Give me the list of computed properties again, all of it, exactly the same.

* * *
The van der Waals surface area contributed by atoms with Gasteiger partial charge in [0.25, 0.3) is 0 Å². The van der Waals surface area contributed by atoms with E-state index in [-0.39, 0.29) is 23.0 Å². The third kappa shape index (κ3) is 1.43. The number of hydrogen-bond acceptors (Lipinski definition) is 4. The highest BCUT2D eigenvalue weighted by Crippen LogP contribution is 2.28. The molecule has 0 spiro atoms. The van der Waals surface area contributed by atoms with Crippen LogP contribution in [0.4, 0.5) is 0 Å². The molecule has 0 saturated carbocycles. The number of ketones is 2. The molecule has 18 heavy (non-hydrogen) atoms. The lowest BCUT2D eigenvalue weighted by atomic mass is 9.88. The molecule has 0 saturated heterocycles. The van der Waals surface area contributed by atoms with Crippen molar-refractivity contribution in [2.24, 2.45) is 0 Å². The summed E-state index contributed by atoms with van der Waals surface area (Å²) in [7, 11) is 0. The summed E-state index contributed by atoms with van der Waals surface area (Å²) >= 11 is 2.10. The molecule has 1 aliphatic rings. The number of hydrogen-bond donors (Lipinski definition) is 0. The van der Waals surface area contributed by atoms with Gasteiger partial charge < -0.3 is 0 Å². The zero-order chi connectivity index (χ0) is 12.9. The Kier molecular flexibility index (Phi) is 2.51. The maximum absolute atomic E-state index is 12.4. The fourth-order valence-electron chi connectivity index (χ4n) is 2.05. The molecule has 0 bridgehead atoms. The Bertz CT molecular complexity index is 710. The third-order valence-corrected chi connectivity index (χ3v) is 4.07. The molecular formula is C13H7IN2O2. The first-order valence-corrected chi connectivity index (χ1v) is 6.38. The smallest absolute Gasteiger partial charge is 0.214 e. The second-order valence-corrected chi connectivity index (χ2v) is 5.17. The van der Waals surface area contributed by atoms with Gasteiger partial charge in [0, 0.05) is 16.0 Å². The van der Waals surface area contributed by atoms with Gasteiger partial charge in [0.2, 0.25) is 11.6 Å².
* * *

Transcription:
The van der Waals surface area contributed by atoms with Gasteiger partial charge in [0.25, 0.3) is 0 Å². The van der Waals surface area contributed by atoms with E-state index in [-0.39, 0.29) is 23.0 Å². The third kappa shape index (κ3) is 1.43. The number of hydrogen-bond acceptors (Lipinski definition) is 4. The highest BCUT2D eigenvalue weighted by Crippen LogP contribution is 2.28. The molecule has 0 spiro atoms. The van der Waals surface area contributed by atoms with Crippen LogP contribution in [0.4, 0.5) is 0 Å². The molecule has 0 saturated carbocycles. The number of ketones is 2. The molecule has 18 heavy (non-hydrogen) atoms. The lowest BCUT2D eigenvalue weighted by atomic mass is 9.88. The molecule has 0 saturated heterocycles. The van der Waals surface area contributed by atoms with Crippen molar-refractivity contribution in [2.24, 2.45) is 0 Å². The summed E-state index contributed by atoms with van der Waals surface area (Å²) in [7, 11) is 0. The summed E-state index contributed by atoms with van der Waals surface area (Å²) >= 11 is 2.10. The molecule has 1 aliphatic rings. The number of hydrogen-bond donors (Lipinski definition) is 0. The van der Waals surface area contributed by atoms with Gasteiger partial charge < -0.3 is 0 Å². The zero-order chi connectivity index (χ0) is 12.9. The Kier molecular flexibility index (Phi) is 2.51. The maximum absolute atomic E-state index is 12.4. The fourth-order valence-electron chi connectivity index (χ4n) is 2.05. The molecule has 0 bridgehead atoms. The Bertz CT molecular complexity index is 710. The third-order valence-corrected chi connectivity index (χ3v) is 4.07. The molecular formula is C13H7IN2O2. The first-order valence-corrected chi connectivity index (χ1v) is 6.38. The smallest absolute Gasteiger partial charge is 0.214 e. The second-order valence-corrected chi connectivity index (χ2v) is 5.17. The van der Waals surface area contributed by atoms with Gasteiger partial charge in [0, 0.05) is 16.0 Å². The van der Waals surface area contributed by atoms with Gasteiger partial charge in [0.2, 0.25) is 11.6 Å².